How Much Is the Average Gas Bill, and How Can I Lower Mine?

The average gas bill is about $59 per month.
Lauren SchwahnSep 1, 2021

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Roughly half of U.S. households use natural gas for space and water heating, according to the U.S. Energy Information Administration. As you review your , you may wonder what amount others pay and if you’re paying too much.

Here’s how much the average gas bill costs and what you can do to lower yours.

The average annual residential gas bill was $712 in 2019, according to the most recent data from the American Gas Association. That’s about $59 per month.

Some people pay natural gas and together on a single energy bill. If you pay a combined total, look at the cost breakdown to find out how much you’re spending on gas.

Your bill may seem expensive, regardless of whether it’s higher or lower than average. That’s because the price you pay for natural gas depends on where you live and how much you use.

People all over the country use gas to heat their homes and water, cook, and dry clothes. But gas costs more in certain areas (or at certain times during the year) due to factors like higher taxes, infrastructure costs, supply and demand. For example, Hawaii doesn’t produce natural gas or have any reserves, contributing to a limited supply and high rates. You can view the average monthly price of residential gas per state on the .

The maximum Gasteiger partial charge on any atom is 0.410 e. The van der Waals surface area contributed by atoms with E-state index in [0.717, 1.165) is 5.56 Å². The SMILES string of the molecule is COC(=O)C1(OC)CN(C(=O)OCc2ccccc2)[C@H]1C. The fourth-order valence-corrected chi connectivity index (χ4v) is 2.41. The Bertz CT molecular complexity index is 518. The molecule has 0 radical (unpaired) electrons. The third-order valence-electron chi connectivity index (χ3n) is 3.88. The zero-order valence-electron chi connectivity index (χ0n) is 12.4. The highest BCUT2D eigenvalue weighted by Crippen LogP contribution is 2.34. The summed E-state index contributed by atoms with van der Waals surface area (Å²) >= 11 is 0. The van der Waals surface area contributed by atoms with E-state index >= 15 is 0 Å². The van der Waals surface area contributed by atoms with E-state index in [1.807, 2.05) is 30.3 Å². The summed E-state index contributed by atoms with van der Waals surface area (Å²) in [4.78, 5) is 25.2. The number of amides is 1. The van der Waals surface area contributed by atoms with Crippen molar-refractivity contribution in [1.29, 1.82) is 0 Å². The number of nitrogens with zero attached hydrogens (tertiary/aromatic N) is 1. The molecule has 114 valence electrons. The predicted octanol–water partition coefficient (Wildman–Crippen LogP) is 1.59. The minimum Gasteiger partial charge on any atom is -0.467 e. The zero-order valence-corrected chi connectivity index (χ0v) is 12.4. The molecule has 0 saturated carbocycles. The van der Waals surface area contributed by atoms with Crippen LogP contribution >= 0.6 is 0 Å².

If your bill is more expensive than normal, it could be due to seasonal changes. Consumers typically use more gas during winter, especially in colder climates. Your bill may also be high because your home is large and takes a greater amount of gas to heat, or because it uses energy inefficiently.

Some charges on your bill, such as local taxes, are beyond your control. However, you can save money by watching your gas usage or seeking help with payments. Here are a few ways to :

Regularly inspect appliances such as water heaters, furnaces, stoves and clothes dryers. If they’re outdated or not functioning properly, they can use more gas and cost you more money. Plus, your utility provider may offer a rebate when you purchase new energy-efficient equipment.

Find ways to cut back. For example, lowering your thermostat 1 degree can save up to 3% in energy usage, according to the Pacific Gas and Electric Co. You can also take shorter showers, avoid over or underloading your dryer to reduce drying time, or air dry clothes.

Make sure windows, doors, attics and other areas in the home are properly sealed and insulated to prevent warm air from escaping.

You may qualify for a government program that will help you pay less out of pocket. If you’re in need of financial assistance, explore these options:

Remember, your gas and electricity charges may appear on the same bill. If that’s the case, your electricity consumption could be driving up the price. Read your statements closely to better understand your usage and check out more .

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